Home – Male Boxx: Stone Sour’s Roy Mayorga Part 2

– Male Boxx: Stone Sour’s Roy Mayorga Part 2


Photo: Demonoftheheavens

In case you missed Part 1 of the interview with Stone Sour’s drummer extraordinaire, Roy Mayorga, you can find that HERE. He was so generous with his time and excited to talk about his favorite artists we had to break the interview into two parts, much like Stone Sour’s latest album House of Gold & Bones Part 1 & 2. Here we continue our discussion with more focus on Stone Sour and what is next for them.

JY: Do you think Stone Sour will ever collaborate with women?

RM: I don’t know, this band is so new, this band is still learning to collaborate with each other, so maybe. The thing is I’ve only been in the band for 6-7 years now and it’s taken us to this point to really get to know each other as people and as friends to really collaborate well together. But who knows that’d be great I’d love to do something like that.

JY: How did you end up with Stone Sour? I know you were with Soulfly before.

RM: I got involved with Stone Sour through the producer at the time, producing their second album, Come What(ever) May, this guy Nick Raskulinecz, basically they needed a drummer to come in and play on the record. I didn’t know any of their songs and I didn’t know them, I knew Nick, so Nick got me involved, I learned their songs right then and there, tracked for four days and then they asked me to join the band in the following week or so.

JY: How would you change music now if you could?

RM: I just keep doing what I’m doing and go further and further and inspire others to. It’s a give and take thing, the more you get inspired the other people get inspired.

[his adorable daughter, Nico, walks in]

She actually just started singing kind of, to Taylor Swift “[I Knew You Were] Trouble,” she just started singing along to that. She gets into my synthesizers and stuff. Maybe she’ll be my little songwriting partner, my little synth girl.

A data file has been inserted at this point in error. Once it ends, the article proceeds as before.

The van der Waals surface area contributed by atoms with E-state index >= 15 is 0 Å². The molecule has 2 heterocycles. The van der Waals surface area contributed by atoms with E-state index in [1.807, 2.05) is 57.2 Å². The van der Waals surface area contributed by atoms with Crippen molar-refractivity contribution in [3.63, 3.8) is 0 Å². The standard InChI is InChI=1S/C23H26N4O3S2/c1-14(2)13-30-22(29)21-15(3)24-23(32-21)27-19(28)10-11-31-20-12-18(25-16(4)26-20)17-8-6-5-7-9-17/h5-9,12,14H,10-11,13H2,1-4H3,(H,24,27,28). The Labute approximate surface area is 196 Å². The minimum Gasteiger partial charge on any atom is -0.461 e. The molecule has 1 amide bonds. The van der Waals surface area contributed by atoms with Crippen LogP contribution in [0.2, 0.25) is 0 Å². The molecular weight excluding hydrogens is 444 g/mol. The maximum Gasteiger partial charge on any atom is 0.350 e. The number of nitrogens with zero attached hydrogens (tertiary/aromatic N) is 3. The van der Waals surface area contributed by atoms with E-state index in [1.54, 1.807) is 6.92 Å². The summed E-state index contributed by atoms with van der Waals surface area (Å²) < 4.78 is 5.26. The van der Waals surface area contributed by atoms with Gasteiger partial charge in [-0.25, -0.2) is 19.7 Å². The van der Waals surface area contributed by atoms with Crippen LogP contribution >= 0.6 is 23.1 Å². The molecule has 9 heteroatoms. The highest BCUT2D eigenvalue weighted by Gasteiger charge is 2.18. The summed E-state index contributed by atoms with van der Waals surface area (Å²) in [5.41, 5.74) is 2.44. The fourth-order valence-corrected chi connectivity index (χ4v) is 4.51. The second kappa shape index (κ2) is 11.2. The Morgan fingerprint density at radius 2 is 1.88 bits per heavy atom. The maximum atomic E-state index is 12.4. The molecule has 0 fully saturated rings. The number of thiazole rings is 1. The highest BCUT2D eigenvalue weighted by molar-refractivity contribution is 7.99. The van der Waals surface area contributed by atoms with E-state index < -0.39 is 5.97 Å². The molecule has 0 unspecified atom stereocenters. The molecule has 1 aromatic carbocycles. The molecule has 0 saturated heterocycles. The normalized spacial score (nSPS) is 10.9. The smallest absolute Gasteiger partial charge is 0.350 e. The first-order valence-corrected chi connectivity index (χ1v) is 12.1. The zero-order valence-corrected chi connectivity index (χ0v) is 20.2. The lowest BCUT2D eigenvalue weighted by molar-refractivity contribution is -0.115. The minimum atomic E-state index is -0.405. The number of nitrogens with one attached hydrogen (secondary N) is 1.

JY: You’ve always been amazing to women but I’m always curious, did having a little girl change your view in how you look a the world and women in particular?

RM: I mean I’ve always had respect for women. It definitely made me even more compassionate to everything in the world. She is the most important thing to me, everything that I thought was really important before isn’t, she is the most important thing to me.

Oh, some more influences I’ve had are Siouxsie Sioux, Debbie Harry, Joan Jett people like that. Most of the women that I am inspired by, they all have the same attitude, basically “I don’t give a fuck, I’m gonna tell it like it is, whether you like it or not. This is who I am, fuck off.” And that to me speaks big time, that’s pretty much the attitude I look for in any artist whether it’s a woman or a man.

JY: You just released an album this year let’s talk about that.

RM: We actually released two records within six months of each other but we just released Part 2 to House of Gold & Bones. It’s a double concept album, basically the story of an individual coming through the crossroads of life trying to find himself and make himself a better person. Basically a “do I stay this way or do I keep moving forward and become a better person?” What we all go through. That’s the general synopsis, it’s more detailed than that, but better for people to go check it out.

JY: Why did you decide to do it as two parts?

RM: We had a lot of songs before there was even a story put to it, and the songs we had we were like we don’t want to just show this and that, so let’s make this record as long as it’s going to go, and it ended up being 24 songs. There’s a couple reasons we split it up. One, is that it’s a little bit to ask and individual to sit in front of their speakers for 2-2.5 hours and listen to this record. The attention span of people these days isn’t that much. So we figured make one at a time so people can take it in a little bit at a time and sit with it for a while. Kind of like with movies, you know, you make a part one and then you make a sequel, sometimes the sequel is not good sometimes they are great. But with this we didn’t just make one record and then go back and make the other, we made both of these records at the same time so that keeps the cohesiveness. It just worked out better that way even with the packaging.